Disabled high-rise residents feel let down over evacuation plans – campaigner

A failure to bring in a legal requirement around evacuation plans following the Grenfell Tower fire is said to have left disabled people feeling disheartened, vulnerable and “totally let down”, a campaigner has said.

Recommendations to the Government five years ago following phase one of the inquiry into the fatal 2017 blaze included that the owners and managers of high-rise residential buildings be required by law to prepare personal emergency evacuation plans (Peeps) for residents unable to self-evacuate.

But, following a consultation, the Government said in 2022 that, despite widespread support for Peeps, there remained what it described as significant barriers to implementing them, on the grounds of proportionality, practicality, and safety.

Disability campaigner Adam Gabsi said people feel let down and vulnerable without Peeps (Adam Gabsi/Handout/PA)
Disability campaigner Adam Gabsi said people feel vulnerable without evacuation plans in place (Adam Gabsi/Handout/PA)

Disability campaigner Adam Gabsi said he believed costs to landlords were the issue and called on the next government to implement the recommendations, insisting Peeps should be “standard stuff”.

Mr Gabsi, the Inclusion London co-chair, told the PA news agency: “Personal emergency evacuation plans are integral and should’ve been implemented by now.”

As a wheelchair user living on the sixth floor, he said he had to “shout” to get a Peep, after the lifts in his building were not working for more than 100 days over a two-year period.

“As a wheelchair user I couldn’t escape. The lift is now fire-safe.”

Mr Gabsi said he believed his own evacuation plan had only been put in place due to the fact he had the platform to speak out and had gone to the media.

“You shouldn’t have to be chair of Inclusion London, chair of HAD (Harrow Association of Disabled People) to get a Peep in place,” he said. “You shouldn’t have to shout as loud as I had to shout.”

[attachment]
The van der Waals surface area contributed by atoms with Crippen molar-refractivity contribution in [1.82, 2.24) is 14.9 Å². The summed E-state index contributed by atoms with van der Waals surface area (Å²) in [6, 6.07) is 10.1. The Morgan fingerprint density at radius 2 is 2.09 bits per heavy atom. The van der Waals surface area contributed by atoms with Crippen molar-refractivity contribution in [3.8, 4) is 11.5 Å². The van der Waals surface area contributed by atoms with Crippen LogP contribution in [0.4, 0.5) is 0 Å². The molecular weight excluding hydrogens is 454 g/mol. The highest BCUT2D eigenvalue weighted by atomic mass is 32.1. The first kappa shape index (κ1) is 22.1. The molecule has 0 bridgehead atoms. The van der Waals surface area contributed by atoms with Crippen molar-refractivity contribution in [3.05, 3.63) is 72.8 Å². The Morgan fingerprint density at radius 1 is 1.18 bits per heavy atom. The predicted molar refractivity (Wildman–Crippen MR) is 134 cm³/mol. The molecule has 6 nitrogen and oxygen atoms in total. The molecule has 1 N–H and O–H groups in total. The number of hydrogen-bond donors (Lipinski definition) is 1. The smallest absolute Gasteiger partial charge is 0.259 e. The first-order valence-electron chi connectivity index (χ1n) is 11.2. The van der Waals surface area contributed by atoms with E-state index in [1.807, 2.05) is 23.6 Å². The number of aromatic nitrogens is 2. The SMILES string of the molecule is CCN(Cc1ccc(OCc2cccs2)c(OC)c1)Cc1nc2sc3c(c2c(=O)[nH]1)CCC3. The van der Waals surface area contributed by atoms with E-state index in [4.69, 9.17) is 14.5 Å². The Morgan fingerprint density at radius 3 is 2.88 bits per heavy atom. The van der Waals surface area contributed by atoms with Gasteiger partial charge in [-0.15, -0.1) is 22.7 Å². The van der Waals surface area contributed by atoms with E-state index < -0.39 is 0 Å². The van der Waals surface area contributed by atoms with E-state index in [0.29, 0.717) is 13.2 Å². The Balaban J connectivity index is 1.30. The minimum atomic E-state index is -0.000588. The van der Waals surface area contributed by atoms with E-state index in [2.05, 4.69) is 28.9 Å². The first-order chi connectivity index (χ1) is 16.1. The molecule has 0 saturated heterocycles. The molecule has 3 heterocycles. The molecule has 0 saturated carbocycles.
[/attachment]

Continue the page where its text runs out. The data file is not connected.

Disabled people left without Peeps are feeling “incredibly disheartened” and “vulnerable”, he said.

He added: “How can a landlord put a value on my tenancy but no value on my life? It’s something that doesn’t make sense to me. How do I have increased service charge but not increased service? I’m paying a service charge for what?

“I think disabled people, on the whole, feel totally let down.”

Last summer, Claddag, which campaigns on fire safety issues facing disabled residents, lost a High Court fight over the recommendations not being implemented.

The judge said while campaigners must have been “desperately” disappointed that the recommendations had not been taken forward, the decision was “essentially a political decision” and “not unlawful”.

Meanwhile, campaign group End Our Cladding Scandal called on the next government to “get a grip” on the process of making buildings safe including speeding up remediation works and setting “clear deadlines” so “all parties are held to account and face real consequences for delays”.

Government figures at the end of April showed that of the 4,336 residential buildings 11 metres or higher that had been identified in England with unsafe cladding, less than a quarter (991) had completed remediation works while less than half (1,975) had started or completed such works.

The Conservative election manifesto has pledged to “continue our support for leaseholders affected by historic building safety problems by requiring the continuation of developer-funded remediation programmes for mid- and high-rise buildings”.

Labour vowed “decisive action to improve building safety, including through regulation, to ensure we never again see a repeat of the Grenfell fire”.

The Fire Brigades Union said there has been a failure “to implement adequate safety measures” and called on the next government to “end the crime of deregulation, with proper standards and oversight of building materials, design and evacuation plans”.